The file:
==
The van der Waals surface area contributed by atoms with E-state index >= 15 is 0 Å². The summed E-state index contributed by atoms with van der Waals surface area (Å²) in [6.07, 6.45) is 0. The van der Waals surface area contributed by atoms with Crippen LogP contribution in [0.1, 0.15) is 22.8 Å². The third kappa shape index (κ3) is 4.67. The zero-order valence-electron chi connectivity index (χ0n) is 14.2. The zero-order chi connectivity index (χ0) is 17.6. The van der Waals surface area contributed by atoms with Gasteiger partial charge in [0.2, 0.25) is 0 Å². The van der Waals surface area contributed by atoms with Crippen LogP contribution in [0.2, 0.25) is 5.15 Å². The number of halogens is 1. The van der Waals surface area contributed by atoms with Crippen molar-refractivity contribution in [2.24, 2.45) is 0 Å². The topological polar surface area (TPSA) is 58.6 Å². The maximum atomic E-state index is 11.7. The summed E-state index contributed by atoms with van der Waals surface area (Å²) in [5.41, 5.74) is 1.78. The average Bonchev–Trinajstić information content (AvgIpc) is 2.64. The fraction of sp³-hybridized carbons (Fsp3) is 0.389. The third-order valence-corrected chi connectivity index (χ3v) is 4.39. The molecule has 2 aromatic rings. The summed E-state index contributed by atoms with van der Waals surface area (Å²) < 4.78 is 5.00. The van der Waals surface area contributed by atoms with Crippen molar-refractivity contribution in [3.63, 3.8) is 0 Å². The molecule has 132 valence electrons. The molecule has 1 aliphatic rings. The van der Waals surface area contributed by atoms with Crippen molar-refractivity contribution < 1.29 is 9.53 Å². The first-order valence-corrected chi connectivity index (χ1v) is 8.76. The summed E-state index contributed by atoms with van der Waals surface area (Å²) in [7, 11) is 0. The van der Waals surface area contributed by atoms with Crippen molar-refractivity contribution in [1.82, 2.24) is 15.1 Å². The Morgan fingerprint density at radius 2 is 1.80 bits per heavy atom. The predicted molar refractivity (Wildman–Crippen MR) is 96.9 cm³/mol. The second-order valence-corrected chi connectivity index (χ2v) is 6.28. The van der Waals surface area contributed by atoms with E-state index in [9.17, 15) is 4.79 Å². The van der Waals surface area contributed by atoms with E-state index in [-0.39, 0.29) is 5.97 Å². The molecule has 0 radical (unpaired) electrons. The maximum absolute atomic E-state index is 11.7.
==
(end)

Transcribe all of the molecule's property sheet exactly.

The van der Waals surface area contributed by atoms with E-state index >= 15 is 0 Å². The summed E-state index contributed by atoms with van der Waals surface area (Å²) in [6.07, 6.45) is 0. The van der Waals surface area contributed by atoms with Crippen LogP contribution in [0.1, 0.15) is 22.8 Å². The third kappa shape index (κ3) is 4.67. The zero-order valence-electron chi connectivity index (χ0n) is 14.2. The zero-order chi connectivity index (χ0) is 17.6. The van der Waals surface area contributed by atoms with Gasteiger partial charge in [0.2, 0.25) is 0 Å². The van der Waals surface area contributed by atoms with Crippen LogP contribution in [0.2, 0.25) is 5.15 Å². The number of halogens is 1. The van der Waals surface area contributed by atoms with Crippen molar-refractivity contribution in [2.24, 2.45) is 0 Å². The topological polar surface area (TPSA) is 58.6 Å². The maximum atomic E-state index is 11.7. The summed E-state index contributed by atoms with van der Waals surface area (Å²) in [5.41, 5.74) is 1.78. The average Bonchev–Trinajstić information content (AvgIpc) is 2.64. The fraction of sp³-hybridized carbons (Fsp3) is 0.389. The third-order valence-corrected chi connectivity index (χ3v) is 4.39. The molecule has 2 aromatic rings. The summed E-state index contributed by atoms with van der Waals surface area (Å²) < 4.78 is 5.00. The van der Waals surface area contributed by atoms with Crippen molar-refractivity contribution in [3.63, 3.8) is 0 Å². The molecule has 132 valence electrons. The molecule has 1 aliphatic rings. The van der Waals surface area contributed by atoms with Crippen molar-refractivity contribution < 1.29 is 9.53 Å². The first-order valence-corrected chi connectivity index (χ1v) is 8.76. The summed E-state index contributed by atoms with van der Waals surface area (Å²) in [7, 11) is 0. The van der Waals surface area contributed by atoms with Crippen molar-refractivity contribution in [1.82, 2.24) is 15.1 Å². The Morgan fingerprint density at radius 2 is 1.80 bits per heavy atom. The predicted molar refractivity (Wildman–Crippen MR) is 96.9 cm³/mol. The second-order valence-corrected chi connectivity index (χ2v) is 6.28. The van der Waals surface area contributed by atoms with E-state index in [9.17, 15) is 4.79 Å². The van der Waals surface area contributed by atoms with E-state index in [-0.39, 0.29) is 5.97 Å². The molecule has 0 radical (unpaired) electrons. The maximum absolute atomic E-state index is 11.7.